My grandpa is one of the most important people in my life. He’s known as Grumpy in my family because he’s one grumpy old man. When you really know him though, you can see that he’s kind and loving and he values his family. When I went to college, I got to live in the same town as my grandpa, and I made regular visits to see him throughout the week. We’d go out for dinner, or I’d go to his house and bake him his favorite cookies, or sometimes he’d show up at my dorm room on the weekends at who-knows-what-time in the morning to show me the latest project he’d been working on. Since I graduated, I haven’t been able to see him as much I’d like (which is partly my own fault).
But I recorded a few of our conversations on my phone to save for later. So I could listen to that gravelly voice full of quiet laughter and years of hard labor and decades of stories, memories, and love.
. . .
We used to have a song when I was in Presbyterian Sunday school called something about “bringing in the sheaves, we will come rejoicing bringing in the sheaves.” I didn’t even know what a sheave was.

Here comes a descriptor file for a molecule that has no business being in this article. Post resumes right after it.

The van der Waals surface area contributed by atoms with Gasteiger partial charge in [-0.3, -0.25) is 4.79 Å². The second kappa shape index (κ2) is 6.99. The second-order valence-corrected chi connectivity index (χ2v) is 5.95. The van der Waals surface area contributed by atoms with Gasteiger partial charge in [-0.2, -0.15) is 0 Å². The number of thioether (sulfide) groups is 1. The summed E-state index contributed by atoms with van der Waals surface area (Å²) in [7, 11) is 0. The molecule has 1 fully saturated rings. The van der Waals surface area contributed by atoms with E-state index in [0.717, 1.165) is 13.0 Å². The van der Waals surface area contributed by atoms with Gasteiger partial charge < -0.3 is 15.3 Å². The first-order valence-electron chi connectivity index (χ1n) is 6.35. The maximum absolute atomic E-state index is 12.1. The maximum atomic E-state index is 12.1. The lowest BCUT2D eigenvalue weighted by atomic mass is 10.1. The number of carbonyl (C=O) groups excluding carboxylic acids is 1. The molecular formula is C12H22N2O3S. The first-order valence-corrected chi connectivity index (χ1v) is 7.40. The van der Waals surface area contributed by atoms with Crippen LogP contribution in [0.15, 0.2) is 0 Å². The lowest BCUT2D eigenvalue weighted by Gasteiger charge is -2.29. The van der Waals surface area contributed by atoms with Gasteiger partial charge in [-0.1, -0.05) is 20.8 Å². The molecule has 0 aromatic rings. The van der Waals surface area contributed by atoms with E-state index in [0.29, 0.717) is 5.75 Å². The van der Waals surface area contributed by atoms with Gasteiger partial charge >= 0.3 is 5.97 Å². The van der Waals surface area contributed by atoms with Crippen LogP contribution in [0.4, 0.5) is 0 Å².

I don’t either.
Well it’s a bale of hay. I found out later. At the time I didn’t know what it was. I just knew it was a good idea to bring ‘em in. And then we’d sing “All the Christians” and I liked that one because you got to stomp your feet, march around. Went to the Bonna Bell Presbyterian Sunday school at a little ole wooden building – I don’t think that building was much bigger than this kitchen. Seemed like it was big ‘cause we was little. And it had a big old pot belly stove in there in the winter time, and it had an ole upright piano that was bad out of tune. The old preacher would get up there and he would say, “Ok, everybody turn to page 92 in the song book.”
Somebody would say, “We sang that last week!”
He’d say, “Well, how ‘bout page 94?”
“I don’t know that one!”
“Well how ‘bout page 21?”
Then the piano player would say, “I can’t play that!”
And then we’d argue on what we gonna sing.
Then we’d have Sunday school and everybody’d go out there and get in a fight.
I feel like that’s not what you’re supposed to do in Sunday school.
Well, that’s what we did in the Bonna Bell Presbyterian Sunday school.
Now if the preacher liked you good, they had a big ole bell in the belfry that had a rope coming down. And if he liked you, he’d let you ring the bell. And one day he decided it was my time to ring the bell. I went to ring it, and I couldn’t reach the rope. And I didn’t get to ring the bell. Never did get to ring it. Rope was too short.
We’d meet in the church building there, and we’d sing some songs, and he’d make a little bit of a sermon, and then we’d go outside, sit under the tree and we’d have a Sunday school lesson out there. Sitting under the tree. ‘Cept when it was raining, then we stayed inside.
Sometimes you’d only get told about sin. And you’d start talking about stuff and I figured, well that’s stuff I liked to do! [laughs] And then I was in a dilemma, I didn’t know what to do then.